It’s nothing more than hodgepodge of undeveloped ideas at this point, and it couldn’t be more evident with this new installment, which is just a hodgepodge of undeveloped ideas. The film was originally titled God Particle and I’m assuming once Paramount saw how bland and mediocre it was, they scrambled to make it the next installment in the “franchise”. Well, as 10 Cloverfield Lane demonstrated that suddenly connecting your film to a larger universe doesn’t make it any better, The Cloverfield Paradox solidifies this. It feels more like even more of an afterthought here than last time, with voiceovers, visual effects, and reshot scenes tying this to the Cloverfield name in the most tenuous way possible. It’s laughably obvious when a lot of your connections are sometimes just words on a screen that could be added in post. 

At least 10 Cloverfield Lane was a legitimately great thriller film until those last 15 minutes. Even without the added connection, The Cloverfield Paradox is just a total bore. It’s basically Alien without the alien. A bunch of people are stuck on a space station while horrific things happen to them. With no physical threat, you have to get more creative, and the filmmakers do decent job with playing around with the alternate dimensions. An arm severing itself and then writing a message? A guy filled with worms? All neat stuff on its own, but when taken in the context of the film, a lot of it doesn’t make sense. Sure, you can say, “Well, it’s an alternate dimension, so things are different and weird,” but something a bit more thematic and consistent would have been welcome. Because it’s all over the place, there were some laugh out loud moments for me, each time not sure if I was even supposed to be laughing.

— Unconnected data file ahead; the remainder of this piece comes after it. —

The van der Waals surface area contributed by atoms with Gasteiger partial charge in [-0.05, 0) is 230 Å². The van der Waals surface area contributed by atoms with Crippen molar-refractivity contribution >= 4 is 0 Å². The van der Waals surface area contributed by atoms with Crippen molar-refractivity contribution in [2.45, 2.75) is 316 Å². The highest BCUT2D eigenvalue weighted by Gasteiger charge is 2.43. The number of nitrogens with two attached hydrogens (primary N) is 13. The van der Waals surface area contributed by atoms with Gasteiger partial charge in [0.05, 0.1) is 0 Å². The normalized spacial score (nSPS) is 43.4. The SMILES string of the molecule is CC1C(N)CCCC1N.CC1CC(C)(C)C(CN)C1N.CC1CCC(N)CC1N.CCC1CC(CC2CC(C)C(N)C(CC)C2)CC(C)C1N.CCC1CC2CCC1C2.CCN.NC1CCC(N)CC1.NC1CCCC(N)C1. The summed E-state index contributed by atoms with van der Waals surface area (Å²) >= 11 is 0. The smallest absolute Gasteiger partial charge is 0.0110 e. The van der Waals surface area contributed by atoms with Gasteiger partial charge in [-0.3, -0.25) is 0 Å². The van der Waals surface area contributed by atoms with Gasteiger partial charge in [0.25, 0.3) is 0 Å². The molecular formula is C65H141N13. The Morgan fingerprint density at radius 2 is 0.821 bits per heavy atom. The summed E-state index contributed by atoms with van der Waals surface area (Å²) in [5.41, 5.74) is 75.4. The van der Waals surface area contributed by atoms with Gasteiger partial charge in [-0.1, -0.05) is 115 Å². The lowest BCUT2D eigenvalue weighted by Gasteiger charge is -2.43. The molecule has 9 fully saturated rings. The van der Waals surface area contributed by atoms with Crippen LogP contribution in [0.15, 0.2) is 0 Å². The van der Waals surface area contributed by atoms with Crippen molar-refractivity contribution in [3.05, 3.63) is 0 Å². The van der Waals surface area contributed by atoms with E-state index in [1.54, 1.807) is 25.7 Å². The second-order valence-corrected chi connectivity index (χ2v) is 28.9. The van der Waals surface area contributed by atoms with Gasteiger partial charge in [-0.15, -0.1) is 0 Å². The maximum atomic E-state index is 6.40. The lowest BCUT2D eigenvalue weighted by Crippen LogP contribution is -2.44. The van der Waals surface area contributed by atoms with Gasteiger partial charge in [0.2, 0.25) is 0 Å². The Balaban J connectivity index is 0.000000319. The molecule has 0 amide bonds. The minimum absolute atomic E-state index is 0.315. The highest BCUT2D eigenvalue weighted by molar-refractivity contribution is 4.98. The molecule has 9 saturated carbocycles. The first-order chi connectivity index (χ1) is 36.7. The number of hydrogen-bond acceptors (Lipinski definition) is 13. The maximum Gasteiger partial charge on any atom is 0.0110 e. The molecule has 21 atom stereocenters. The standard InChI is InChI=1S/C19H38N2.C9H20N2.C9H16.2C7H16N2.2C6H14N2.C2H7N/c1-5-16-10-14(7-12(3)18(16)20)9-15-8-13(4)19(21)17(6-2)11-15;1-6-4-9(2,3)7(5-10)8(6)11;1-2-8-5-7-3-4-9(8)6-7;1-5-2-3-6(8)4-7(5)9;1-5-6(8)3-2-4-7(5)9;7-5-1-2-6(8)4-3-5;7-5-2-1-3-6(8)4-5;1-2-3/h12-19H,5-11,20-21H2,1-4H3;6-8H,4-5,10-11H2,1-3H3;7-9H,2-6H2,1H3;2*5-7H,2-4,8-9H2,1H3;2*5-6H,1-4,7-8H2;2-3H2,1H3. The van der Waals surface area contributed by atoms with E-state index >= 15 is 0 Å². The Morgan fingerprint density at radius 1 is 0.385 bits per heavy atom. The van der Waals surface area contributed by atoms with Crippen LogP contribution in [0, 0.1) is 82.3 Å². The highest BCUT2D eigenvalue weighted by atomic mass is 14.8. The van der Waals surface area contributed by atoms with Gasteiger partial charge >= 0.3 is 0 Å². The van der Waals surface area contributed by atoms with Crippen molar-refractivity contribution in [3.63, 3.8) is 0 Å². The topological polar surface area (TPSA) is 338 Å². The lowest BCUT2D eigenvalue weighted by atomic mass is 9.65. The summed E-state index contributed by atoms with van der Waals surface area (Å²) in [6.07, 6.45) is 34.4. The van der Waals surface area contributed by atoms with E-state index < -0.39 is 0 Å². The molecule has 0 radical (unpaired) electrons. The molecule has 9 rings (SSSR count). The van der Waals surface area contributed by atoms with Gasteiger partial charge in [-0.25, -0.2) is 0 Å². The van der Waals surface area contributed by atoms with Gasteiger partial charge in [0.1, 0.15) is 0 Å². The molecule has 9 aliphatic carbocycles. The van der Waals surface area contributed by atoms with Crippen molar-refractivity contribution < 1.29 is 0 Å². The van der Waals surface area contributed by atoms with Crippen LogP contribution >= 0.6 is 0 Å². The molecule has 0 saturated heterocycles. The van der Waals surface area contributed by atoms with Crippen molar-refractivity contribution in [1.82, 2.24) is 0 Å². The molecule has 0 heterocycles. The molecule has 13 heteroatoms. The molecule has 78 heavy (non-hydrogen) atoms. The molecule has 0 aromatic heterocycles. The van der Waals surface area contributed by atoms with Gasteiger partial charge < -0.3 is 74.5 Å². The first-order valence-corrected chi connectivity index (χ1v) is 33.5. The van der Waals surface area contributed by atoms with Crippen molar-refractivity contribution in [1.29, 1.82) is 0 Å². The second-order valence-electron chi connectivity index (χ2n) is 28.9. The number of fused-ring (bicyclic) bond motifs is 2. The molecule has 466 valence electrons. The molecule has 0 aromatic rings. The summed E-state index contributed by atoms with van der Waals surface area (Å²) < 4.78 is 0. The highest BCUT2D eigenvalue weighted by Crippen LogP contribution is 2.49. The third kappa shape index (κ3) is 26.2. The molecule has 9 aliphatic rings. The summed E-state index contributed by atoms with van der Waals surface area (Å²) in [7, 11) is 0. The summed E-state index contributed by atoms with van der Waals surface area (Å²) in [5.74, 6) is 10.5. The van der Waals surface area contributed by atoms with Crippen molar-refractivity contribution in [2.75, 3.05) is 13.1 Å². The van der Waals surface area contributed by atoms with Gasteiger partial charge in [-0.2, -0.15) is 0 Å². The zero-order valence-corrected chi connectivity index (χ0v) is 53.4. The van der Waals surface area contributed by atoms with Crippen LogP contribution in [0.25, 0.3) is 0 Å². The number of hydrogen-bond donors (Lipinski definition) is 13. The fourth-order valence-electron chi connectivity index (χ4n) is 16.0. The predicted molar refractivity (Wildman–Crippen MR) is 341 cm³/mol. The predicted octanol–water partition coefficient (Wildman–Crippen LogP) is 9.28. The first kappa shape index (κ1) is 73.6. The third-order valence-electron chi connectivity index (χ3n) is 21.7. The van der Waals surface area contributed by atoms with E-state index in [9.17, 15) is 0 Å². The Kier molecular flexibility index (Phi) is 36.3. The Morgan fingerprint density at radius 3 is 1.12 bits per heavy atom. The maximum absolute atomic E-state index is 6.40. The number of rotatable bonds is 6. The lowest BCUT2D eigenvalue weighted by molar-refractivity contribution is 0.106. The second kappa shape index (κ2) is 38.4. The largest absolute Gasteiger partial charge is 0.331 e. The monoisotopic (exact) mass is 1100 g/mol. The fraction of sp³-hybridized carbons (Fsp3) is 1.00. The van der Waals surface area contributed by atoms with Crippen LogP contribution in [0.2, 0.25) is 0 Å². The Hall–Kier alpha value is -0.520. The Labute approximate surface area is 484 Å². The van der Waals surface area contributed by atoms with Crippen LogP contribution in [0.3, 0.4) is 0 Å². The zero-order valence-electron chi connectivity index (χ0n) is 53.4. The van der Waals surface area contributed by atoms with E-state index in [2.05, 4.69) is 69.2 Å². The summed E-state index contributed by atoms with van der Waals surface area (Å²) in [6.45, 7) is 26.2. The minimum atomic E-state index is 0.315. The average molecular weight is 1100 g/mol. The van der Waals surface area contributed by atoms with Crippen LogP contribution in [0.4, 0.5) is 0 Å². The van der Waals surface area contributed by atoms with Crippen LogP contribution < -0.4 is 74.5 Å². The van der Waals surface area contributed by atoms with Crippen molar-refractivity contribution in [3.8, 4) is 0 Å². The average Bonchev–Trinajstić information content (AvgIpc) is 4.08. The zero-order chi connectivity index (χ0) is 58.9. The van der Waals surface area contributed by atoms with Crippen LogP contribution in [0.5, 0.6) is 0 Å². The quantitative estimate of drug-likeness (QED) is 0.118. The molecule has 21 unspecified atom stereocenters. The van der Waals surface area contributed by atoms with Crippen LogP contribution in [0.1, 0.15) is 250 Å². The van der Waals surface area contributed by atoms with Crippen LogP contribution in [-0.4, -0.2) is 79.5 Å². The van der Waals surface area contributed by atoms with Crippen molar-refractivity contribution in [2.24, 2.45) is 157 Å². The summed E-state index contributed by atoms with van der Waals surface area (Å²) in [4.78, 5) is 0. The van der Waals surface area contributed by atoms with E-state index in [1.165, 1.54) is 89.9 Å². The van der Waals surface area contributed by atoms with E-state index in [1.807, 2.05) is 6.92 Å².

It could have been salvaged with a solid story and character foundation, but all that falls into the same “interesting idea with no development” trap. The main character is Ava (Gugu Mbatha-Raw), whose children were killed in a house fire, causing strain on her and her husband Michael’s (Roger Davies) marriage. In the alternate dimension, she learns that her children are still alive and she can once again have a happy family. This is supposed to be the emotional core, but beyond two sequences later on in the film, there’s nothing really there to make us feel any emotion. It’s too busy juggling other ideas and characters for anything to have any meaning. At least the bland characters are played by a great cast, but they’re really given nothing to do here. 

If The Cloverfield Paradox was just released as God Particle, then it would have just been a forgettable pseudo-Alien clone with underdeveloped ideas, tonal inconsistencies, bland characters, and shockingly awful visual effects. Since we now have a dubious connection to a “franchise”, it makes it come off as somewhat embarrassing. Is Paramount truly this risk averse that they won’t even let original films stay the way they are? Everything has to have brand recognition, even in the slimmest way possible? For eight years, Cloverfield was just a monster movie. Now, it’s a synonym for a Hollywood studio trying to desperately make a buck any way they can. Can’t wait to see the next thing they ruin. 

4/10